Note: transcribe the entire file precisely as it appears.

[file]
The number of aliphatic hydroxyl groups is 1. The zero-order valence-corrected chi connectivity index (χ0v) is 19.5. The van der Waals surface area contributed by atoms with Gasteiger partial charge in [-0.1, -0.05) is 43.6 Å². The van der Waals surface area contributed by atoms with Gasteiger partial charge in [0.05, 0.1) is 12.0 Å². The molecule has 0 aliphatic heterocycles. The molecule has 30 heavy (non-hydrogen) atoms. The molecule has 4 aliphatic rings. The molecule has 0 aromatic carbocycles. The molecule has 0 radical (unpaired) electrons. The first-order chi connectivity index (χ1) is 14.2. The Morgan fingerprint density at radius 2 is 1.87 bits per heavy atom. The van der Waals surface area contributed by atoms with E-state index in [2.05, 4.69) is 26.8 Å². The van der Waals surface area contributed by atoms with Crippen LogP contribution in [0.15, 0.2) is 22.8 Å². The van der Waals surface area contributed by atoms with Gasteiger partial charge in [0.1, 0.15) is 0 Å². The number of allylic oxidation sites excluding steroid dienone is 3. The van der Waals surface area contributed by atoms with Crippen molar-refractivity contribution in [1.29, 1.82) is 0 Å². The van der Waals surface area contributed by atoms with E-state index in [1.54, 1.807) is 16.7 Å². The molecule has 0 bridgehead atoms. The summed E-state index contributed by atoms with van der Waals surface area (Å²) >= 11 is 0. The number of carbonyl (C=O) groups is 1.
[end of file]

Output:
The number of aliphatic hydroxyl groups is 1. The zero-order valence-corrected chi connectivity index (χ0v) is 19.5. The van der Waals surface area contributed by atoms with Gasteiger partial charge in [-0.1, -0.05) is 43.6 Å². The van der Waals surface area contributed by atoms with Gasteiger partial charge in [0.05, 0.1) is 12.0 Å². The molecule has 0 aliphatic heterocycles. The molecule has 30 heavy (non-hydrogen) atoms. The molecule has 4 aliphatic rings. The molecule has 0 aromatic carbocycles. The molecule has 0 radical (unpaired) electrons. The first-order chi connectivity index (χ1) is 14.2. The Morgan fingerprint density at radius 2 is 1.87 bits per heavy atom. The van der Waals surface area contributed by atoms with E-state index in [2.05, 4.69) is 26.8 Å². The van der Waals surface area contributed by atoms with Crippen LogP contribution in [0.15, 0.2) is 22.8 Å². The van der Waals surface area contributed by atoms with Gasteiger partial charge in [0.1, 0.15) is 0 Å². The number of allylic oxidation sites excluding steroid dienone is 3. The van der Waals surface area contributed by atoms with Crippen molar-refractivity contribution in [1.29, 1.82) is 0 Å². The van der Waals surface area contributed by atoms with E-state index in [1.54, 1.807) is 16.7 Å². The molecule has 0 bridgehead atoms. The summed E-state index contributed by atoms with van der Waals surface area (Å²) >= 11 is 0. The number of carbonyl (C=O) groups is 1.